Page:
Roger E. Sowell, Esq.
Marina del Rey, California
copyright (c) 2017 by Roger Sowell - all rights reserved

Topics and general links:

Nuclear Power
Climate  and here
Fresh  and here
Free Speech.................... here

Sunday, October 15, 2017

SLB Reaches 250,000 Pageviews

Subtitle:  Blog Views Exceed 250,000 - top articles listed

A small event occurred in the past few days, when the view counter for this blog reached and surpassed 250,000 hits or pageviews (see screenshot at right).     That is not much in the internet world, but still is quite surprising to me that so many people would view what I write so many times.  

Below is a simple table with the most-viewed articles shown, with those having 1,000 or more views displayed.    These 41 articles account for just over 70,000 pageviews, or a bit less than one-third of all the pageviews.

Warmists are Wrong; Cooling is Coming
Chemical Engineer Takes on Global Warming
From Man-made Global Warmist to Skeptic, My Journey
The Truth About Nuclear Power – Part 30 (Conclusion)
The Truth About Nuclear Power - Part 28 (Thorium)
The Truth About Nuclear Power - Part 13 (Subsidies)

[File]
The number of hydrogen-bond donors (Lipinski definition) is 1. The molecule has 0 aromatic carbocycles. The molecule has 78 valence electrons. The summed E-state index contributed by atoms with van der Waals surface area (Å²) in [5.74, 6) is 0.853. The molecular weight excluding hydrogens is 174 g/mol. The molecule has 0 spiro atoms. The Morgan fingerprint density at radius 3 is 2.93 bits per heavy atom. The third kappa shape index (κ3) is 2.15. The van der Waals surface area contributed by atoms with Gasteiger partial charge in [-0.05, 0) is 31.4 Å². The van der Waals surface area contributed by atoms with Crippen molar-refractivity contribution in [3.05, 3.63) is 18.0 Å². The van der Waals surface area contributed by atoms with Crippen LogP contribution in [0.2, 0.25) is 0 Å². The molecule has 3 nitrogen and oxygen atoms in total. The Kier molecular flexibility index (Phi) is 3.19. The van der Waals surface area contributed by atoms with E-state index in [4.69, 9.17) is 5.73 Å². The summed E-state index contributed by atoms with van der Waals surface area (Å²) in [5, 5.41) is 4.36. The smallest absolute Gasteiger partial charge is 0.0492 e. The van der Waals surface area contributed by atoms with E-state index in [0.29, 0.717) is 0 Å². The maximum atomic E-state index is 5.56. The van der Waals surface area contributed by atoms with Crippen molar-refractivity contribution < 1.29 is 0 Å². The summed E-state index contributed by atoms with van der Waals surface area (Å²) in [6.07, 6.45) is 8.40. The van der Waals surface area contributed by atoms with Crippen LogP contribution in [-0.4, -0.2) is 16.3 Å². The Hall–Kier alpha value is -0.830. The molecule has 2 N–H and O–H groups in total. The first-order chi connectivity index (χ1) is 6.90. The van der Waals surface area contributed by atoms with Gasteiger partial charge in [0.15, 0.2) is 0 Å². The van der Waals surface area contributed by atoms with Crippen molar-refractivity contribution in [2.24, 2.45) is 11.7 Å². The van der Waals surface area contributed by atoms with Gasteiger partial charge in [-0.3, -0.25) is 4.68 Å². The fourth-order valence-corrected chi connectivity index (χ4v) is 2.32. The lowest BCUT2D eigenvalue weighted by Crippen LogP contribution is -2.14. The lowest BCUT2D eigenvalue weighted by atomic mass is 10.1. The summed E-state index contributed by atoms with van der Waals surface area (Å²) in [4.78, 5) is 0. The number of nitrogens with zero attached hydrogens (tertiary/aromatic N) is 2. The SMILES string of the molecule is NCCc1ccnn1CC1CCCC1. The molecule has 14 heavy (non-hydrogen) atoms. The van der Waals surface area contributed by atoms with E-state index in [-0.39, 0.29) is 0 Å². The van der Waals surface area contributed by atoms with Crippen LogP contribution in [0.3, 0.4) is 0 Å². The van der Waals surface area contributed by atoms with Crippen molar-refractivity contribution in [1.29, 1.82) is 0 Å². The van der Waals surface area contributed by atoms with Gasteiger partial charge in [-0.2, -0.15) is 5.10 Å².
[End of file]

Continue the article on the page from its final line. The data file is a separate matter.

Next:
NPRA Sues Air Resources Board over Biofuels
Tire Inflation Rule Causes Liability
Radiation Illness in Japan after Fukushima Meltdowns
California Worst Drought Ever - Myth or Fact
Driessen on Renewable Energy as Racism
US Accelerates Offshore Wind Power Development
CO2 Capture That Produces Electricity
Hinkley Point C Nuclear Plant Approved - For Now
A Few More Reasons To Oppose Nuclear Power Plants
Improved Solar Cell with Doubled Efficiency
Renewable Energy Saves California from Grid Blackouts
Aliso Canyon and Duck Curve Demand in SoCal
Nuclear Unreliable In A Hurricane - St. Lucie Shut Down
US Nuclear Reactors Shutdown - Operating Lifetime
Wind Power Facts and Trends 2015
Sun's Impact on Clouds via Cosmic Rays
Idiotic Claims About Carbon Capture Plant - CCS
Why California Electricity Costs More than US Average
Free Speech and Opus 400 - A Look Back at SLB
New Solar Power Record in California 2 Sept 2016
California Electricity Rates - Residential - Not That High
A Nuclear Nut Claims 90 Percent Cost Reduction
A Perfect Correlation - US Electricity Price v Consumption
US Still Has the Can-Do Attitude from the Apollo Program
Another Convert to the New Electrical Grid Paradigm
The Four By Sixteen Rule for Pipe Flow
Skeptics Wrangle While Cooling Is Coming
US Coal Supplies Dwindling Rapidly
Another Record for Solar Power in California
A Week That Was July 2016
President Trump and the Future of American Oil
Global Warming Laws at AIChE Meeting in Nashville
US Long-Term Temperature Trend from NCDC
Designing an Electrical Grid From Scratch
High Speed Rail in California Stuck At The Station

Roger E. Sowell, Esq.
Marina del Rey, California
copyright (c) 2017 by Roger Sowell - all rights reserved

Topics and general links:

Nuclear Power
Climate  and here
Fresh  and here
Free Speech.................... here